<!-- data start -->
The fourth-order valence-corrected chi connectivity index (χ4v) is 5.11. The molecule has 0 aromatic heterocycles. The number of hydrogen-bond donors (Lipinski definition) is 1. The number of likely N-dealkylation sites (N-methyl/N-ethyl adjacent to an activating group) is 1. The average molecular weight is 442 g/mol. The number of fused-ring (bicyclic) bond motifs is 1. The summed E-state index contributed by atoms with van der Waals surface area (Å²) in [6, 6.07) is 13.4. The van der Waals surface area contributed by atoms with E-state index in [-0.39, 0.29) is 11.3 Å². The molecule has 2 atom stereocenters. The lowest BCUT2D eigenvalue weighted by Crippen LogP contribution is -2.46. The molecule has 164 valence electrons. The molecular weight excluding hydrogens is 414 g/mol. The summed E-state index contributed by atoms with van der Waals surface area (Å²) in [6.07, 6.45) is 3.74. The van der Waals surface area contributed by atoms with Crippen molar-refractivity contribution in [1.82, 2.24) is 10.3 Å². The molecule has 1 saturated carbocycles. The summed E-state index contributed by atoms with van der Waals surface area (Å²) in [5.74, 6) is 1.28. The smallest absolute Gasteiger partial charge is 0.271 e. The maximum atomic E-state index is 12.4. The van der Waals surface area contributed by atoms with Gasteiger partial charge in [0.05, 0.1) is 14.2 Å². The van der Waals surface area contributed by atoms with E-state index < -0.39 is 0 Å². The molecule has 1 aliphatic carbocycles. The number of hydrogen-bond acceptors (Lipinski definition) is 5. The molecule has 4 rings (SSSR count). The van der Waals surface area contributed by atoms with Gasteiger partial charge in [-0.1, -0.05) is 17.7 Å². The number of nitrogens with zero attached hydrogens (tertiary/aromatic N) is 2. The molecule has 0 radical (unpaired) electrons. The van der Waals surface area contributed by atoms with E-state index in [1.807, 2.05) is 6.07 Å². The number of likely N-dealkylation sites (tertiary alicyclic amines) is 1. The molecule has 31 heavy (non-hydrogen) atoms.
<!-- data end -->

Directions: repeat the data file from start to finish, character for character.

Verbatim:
The fourth-order valence-corrected chi connectivity index (χ4v) is 5.11. The molecule has 0 aromatic heterocycles. The number of hydrogen-bond donors (Lipinski definition) is 1. The number of likely N-dealkylation sites (N-methyl/N-ethyl adjacent to an activating group) is 1. The average molecular weight is 442 g/mol. The number of fused-ring (bicyclic) bond motifs is 1. The summed E-state index contributed by atoms with van der Waals surface area (Å²) in [6, 6.07) is 13.4. The van der Waals surface area contributed by atoms with E-state index in [-0.39, 0.29) is 11.3 Å². The molecule has 2 atom stereocenters. The lowest BCUT2D eigenvalue weighted by Crippen LogP contribution is -2.46. The molecule has 164 valence electrons. The molecular weight excluding hydrogens is 414 g/mol. The summed E-state index contributed by atoms with van der Waals surface area (Å²) in [6.07, 6.45) is 3.74. The van der Waals surface area contributed by atoms with Crippen molar-refractivity contribution in [1.82, 2.24) is 10.3 Å². The molecule has 1 saturated carbocycles. The summed E-state index contributed by atoms with van der Waals surface area (Å²) in [5.74, 6) is 1.28. The smallest absolute Gasteiger partial charge is 0.271 e. The maximum atomic E-state index is 12.4. The van der Waals surface area contributed by atoms with Gasteiger partial charge in [0.05, 0.1) is 14.2 Å². The van der Waals surface area contributed by atoms with E-state index < -0.39 is 0 Å². The molecule has 1 aliphatic carbocycles. The number of hydrogen-bond acceptors (Lipinski definition) is 5. The molecule has 4 rings (SSSR count). The van der Waals surface area contributed by atoms with Gasteiger partial charge in [-0.1, -0.05) is 17.7 Å². The number of nitrogens with zero attached hydrogens (tertiary/aromatic N) is 2. The molecule has 0 radical (unpaired) electrons. The van der Waals surface area contributed by atoms with E-state index in [1.807, 2.05) is 6.07 Å². The number of likely N-dealkylation sites (tertiary alicyclic amines) is 1. The molecule has 31 heavy (non-hydrogen) atoms.